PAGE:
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Which people should take aspirin for primary prevention of cardiovascular disease?

Overview of attention for article published in Therapeutics and Clinical Risk Management, July 2015
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Mentioned by

twitter
1 tweeter

Readers on

mendeley
3 Mendeley
Title
Which people should take aspirin for primary prevention of cardiovascular disease?
Published in
Therapeutics and Clinical Risk Management, July 2015
DOI 10.2147/tcrm.s88091
Pubmed ID
Authors

Roberto Roberto Lozano, Maria-Esther Franco

Twitter Demographics

The data shown below were collected from the profile of 1 tweeter who shared this research output. Click here to find out more about how the information was compiled.

Mendeley readers

The data shown below were compiled from readership statistics for 3 Mendeley readers of this research output. Click here to see the associated Mendeley record.

Geographical breakdown

Country Count As %
Unknown 3 100%

Demographic breakdown

Readers by professional status Count As %
Student > Master 1 33%
Unknown 2 67%
Readers by discipline Count As %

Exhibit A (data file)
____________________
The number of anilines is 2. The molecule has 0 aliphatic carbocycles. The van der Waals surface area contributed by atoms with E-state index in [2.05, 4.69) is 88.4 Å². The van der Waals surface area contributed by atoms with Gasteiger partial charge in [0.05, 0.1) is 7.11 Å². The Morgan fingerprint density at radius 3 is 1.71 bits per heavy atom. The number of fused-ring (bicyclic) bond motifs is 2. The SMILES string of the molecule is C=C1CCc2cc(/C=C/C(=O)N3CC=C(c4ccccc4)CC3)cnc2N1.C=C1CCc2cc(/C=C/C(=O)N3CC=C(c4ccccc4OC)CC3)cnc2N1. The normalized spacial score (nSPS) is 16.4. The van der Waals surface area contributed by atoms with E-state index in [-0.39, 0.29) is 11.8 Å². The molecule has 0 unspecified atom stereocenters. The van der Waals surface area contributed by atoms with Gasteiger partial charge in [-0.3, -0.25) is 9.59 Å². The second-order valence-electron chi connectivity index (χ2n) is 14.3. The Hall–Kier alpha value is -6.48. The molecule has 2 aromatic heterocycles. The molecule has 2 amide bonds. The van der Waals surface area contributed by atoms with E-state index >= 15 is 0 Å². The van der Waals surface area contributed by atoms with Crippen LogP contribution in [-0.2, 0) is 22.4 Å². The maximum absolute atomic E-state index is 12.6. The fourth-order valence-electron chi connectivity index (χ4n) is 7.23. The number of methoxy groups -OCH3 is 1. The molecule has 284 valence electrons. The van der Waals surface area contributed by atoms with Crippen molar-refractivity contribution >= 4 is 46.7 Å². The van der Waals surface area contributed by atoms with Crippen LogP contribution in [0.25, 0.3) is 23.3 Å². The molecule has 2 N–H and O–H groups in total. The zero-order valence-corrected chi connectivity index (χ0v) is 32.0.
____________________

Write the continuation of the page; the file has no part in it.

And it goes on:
Medicine and Dentistry 1 33%
Unknown 2 67%

Attention Score in Context

This research output has an Altmetric Attention Score of 1. This is our high-level measure of the quality and quantity of online attention that it has received. This Attention Score, as well as the ranking and number of research outputs shown below, was calculated when the research output was last mentioned on 03 July 2015.
All research outputs
#18,418,694
of 22,816,807 outputs
Outputs from Therapeutics and Clinical Risk Management
#1,015
of 1,264 outputs
Outputs of similar age
#189,241
of 263,437 outputs
Outputs of similar age from Therapeutics and Clinical Risk Management
#47
of 48 outputs
Altmetric has tracked 22,816,807 research outputs across all sources so far. This one is in the 11th percentile – i.e., 11% of other outputs scored the same or lower than it.
So far Altmetric has tracked 1,264 research outputs from this source. They typically receive more attention than average, with a mean Attention Score of 8.5. This one is in the 9th percentile – i.e., 9% of its peers scored the same or lower than it.
Older research outputs will score higher simply because they've had more time to accumulate mentions. To account for age we can compare this Altmetric Attention Score to the 263,437 tracked outputs that were published within six weeks on either side of this one in any source. This one is in the 16th percentile – i.e., 16% of its contemporaries scored the same or lower than it.
We're also able to compare this research output to 48 others from the same source and published within six weeks on either side of this one. This one is in the 1st percentile – i.e., 1% of its contemporaries scored the same or lower than it.